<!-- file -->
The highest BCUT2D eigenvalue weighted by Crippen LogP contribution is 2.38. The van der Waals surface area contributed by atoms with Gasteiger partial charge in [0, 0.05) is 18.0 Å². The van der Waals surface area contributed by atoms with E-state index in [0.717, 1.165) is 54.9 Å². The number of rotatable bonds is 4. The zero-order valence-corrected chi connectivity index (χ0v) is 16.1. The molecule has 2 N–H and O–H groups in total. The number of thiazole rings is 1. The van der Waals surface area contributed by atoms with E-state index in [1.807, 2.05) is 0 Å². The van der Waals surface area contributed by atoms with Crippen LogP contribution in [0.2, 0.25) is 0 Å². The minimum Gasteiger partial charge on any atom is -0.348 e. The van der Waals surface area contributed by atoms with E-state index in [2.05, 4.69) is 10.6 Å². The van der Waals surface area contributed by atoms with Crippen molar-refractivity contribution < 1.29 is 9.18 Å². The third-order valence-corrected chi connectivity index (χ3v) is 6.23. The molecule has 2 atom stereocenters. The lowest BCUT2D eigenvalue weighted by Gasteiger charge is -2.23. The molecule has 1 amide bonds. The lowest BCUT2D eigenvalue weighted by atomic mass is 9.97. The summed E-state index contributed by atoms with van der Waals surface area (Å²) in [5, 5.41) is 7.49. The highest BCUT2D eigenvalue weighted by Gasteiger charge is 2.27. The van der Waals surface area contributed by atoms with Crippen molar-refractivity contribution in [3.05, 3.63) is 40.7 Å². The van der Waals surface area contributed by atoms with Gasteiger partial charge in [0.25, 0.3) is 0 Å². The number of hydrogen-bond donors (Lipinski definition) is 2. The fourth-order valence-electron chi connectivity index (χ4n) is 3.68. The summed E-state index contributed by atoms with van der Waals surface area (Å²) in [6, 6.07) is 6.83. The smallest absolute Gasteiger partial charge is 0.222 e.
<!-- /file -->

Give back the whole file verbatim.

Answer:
The highest BCUT2D eigenvalue weighted by Crippen LogP contribution is 2.38. The van der Waals surface area contributed by atoms with Gasteiger partial charge in [0, 0.05) is 18.0 Å². The van der Waals surface area contributed by atoms with E-state index in [0.717, 1.165) is 54.9 Å². The number of rotatable bonds is 4. The zero-order valence-corrected chi connectivity index (χ0v) is 16.1. The molecule has 2 N–H and O–H groups in total. The number of thiazole rings is 1. The van der Waals surface area contributed by atoms with E-state index in [1.807, 2.05) is 0 Å². The van der Waals surface area contributed by atoms with Crippen LogP contribution in [0.2, 0.25) is 0 Å². The minimum Gasteiger partial charge on any atom is -0.348 e. The van der Waals surface area contributed by atoms with E-state index in [2.05, 4.69) is 10.6 Å². The van der Waals surface area contributed by atoms with Crippen molar-refractivity contribution < 1.29 is 9.18 Å². The third-order valence-corrected chi connectivity index (χ3v) is 6.23. The molecule has 2 atom stereocenters. The lowest BCUT2D eigenvalue weighted by Gasteiger charge is -2.23. The molecule has 1 amide bonds. The lowest BCUT2D eigenvalue weighted by atomic mass is 9.97. The summed E-state index contributed by atoms with van der Waals surface area (Å²) in [5, 5.41) is 7.49. The highest BCUT2D eigenvalue weighted by Gasteiger charge is 2.27. The van der Waals surface area contributed by atoms with Crippen molar-refractivity contribution in [3.05, 3.63) is 40.7 Å². The van der Waals surface area contributed by atoms with Gasteiger partial charge in [0.25, 0.3) is 0 Å². The number of hydrogen-bond donors (Lipinski definition) is 2. The fourth-order valence-electron chi connectivity index (χ4n) is 3.68. The summed E-state index contributed by atoms with van der Waals surface area (Å²) in [6, 6.07) is 6.83. The smallest absolute Gasteiger partial charge is 0.222 e.